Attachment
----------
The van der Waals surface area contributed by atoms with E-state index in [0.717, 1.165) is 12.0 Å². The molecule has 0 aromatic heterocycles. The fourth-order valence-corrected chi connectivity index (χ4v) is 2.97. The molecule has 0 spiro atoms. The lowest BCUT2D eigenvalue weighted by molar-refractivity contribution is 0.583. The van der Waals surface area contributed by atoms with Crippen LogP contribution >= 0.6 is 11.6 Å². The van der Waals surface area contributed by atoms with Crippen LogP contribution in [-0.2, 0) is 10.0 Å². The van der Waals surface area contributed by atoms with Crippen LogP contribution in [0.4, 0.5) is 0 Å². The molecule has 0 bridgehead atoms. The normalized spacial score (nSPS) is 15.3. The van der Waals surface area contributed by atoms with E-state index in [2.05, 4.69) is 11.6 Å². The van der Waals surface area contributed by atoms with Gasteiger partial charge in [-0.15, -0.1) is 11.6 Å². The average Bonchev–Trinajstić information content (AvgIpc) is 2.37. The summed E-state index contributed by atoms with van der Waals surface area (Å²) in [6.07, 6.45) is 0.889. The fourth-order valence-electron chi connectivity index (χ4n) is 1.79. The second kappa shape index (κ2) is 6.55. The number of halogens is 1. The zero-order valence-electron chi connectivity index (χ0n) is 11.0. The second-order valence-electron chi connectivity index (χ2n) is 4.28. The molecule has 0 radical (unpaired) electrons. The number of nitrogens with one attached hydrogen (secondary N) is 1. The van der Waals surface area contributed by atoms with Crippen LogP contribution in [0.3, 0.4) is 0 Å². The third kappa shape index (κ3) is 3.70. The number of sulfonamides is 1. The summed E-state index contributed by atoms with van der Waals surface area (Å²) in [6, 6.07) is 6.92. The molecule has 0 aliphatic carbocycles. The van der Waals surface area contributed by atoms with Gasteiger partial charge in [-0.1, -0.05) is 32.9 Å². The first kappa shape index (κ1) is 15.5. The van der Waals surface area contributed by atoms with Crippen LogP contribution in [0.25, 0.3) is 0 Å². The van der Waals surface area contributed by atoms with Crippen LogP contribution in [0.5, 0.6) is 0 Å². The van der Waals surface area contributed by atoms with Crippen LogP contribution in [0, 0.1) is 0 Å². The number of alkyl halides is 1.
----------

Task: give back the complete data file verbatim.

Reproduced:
The van der Waals surface area contributed by atoms with E-state index in [0.717, 1.165) is 12.0 Å². The molecule has 0 aromatic heterocycles. The fourth-order valence-corrected chi connectivity index (χ4v) is 2.97. The molecule has 0 spiro atoms. The lowest BCUT2D eigenvalue weighted by molar-refractivity contribution is 0.583. The van der Waals surface area contributed by atoms with Crippen LogP contribution >= 0.6 is 11.6 Å². The van der Waals surface area contributed by atoms with Crippen LogP contribution in [-0.2, 0) is 10.0 Å². The van der Waals surface area contributed by atoms with Crippen LogP contribution in [0.4, 0.5) is 0 Å². The molecule has 0 bridgehead atoms. The normalized spacial score (nSPS) is 15.3. The van der Waals surface area contributed by atoms with E-state index in [2.05, 4.69) is 11.6 Å². The van der Waals surface area contributed by atoms with Gasteiger partial charge in [-0.15, -0.1) is 11.6 Å². The average Bonchev–Trinajstić information content (AvgIpc) is 2.37. The summed E-state index contributed by atoms with van der Waals surface area (Å²) in [6.07, 6.45) is 0.889. The fourth-order valence-electron chi connectivity index (χ4n) is 1.79. The second kappa shape index (κ2) is 6.55. The number of halogens is 1. The zero-order valence-electron chi connectivity index (χ0n) is 11.0. The second-order valence-electron chi connectivity index (χ2n) is 4.28. The molecule has 0 radical (unpaired) electrons. The number of nitrogens with one attached hydrogen (secondary N) is 1. The van der Waals surface area contributed by atoms with Crippen LogP contribution in [0.3, 0.4) is 0 Å². The third kappa shape index (κ3) is 3.70. The number of sulfonamides is 1. The summed E-state index contributed by atoms with van der Waals surface area (Å²) in [6, 6.07) is 6.92. The molecule has 0 aliphatic carbocycles. The van der Waals surface area contributed by atoms with Gasteiger partial charge in [-0.1, -0.05) is 32.9 Å². The first kappa shape index (κ1) is 15.5. The van der Waals surface area contributed by atoms with Crippen LogP contribution in [0.25, 0.3) is 0 Å². The van der Waals surface area contributed by atoms with Crippen LogP contribution in [0.5, 0.6) is 0 Å². The van der Waals surface area contributed by atoms with Crippen LogP contribution in [0, 0.1) is 0 Å². The number of alkyl halides is 1.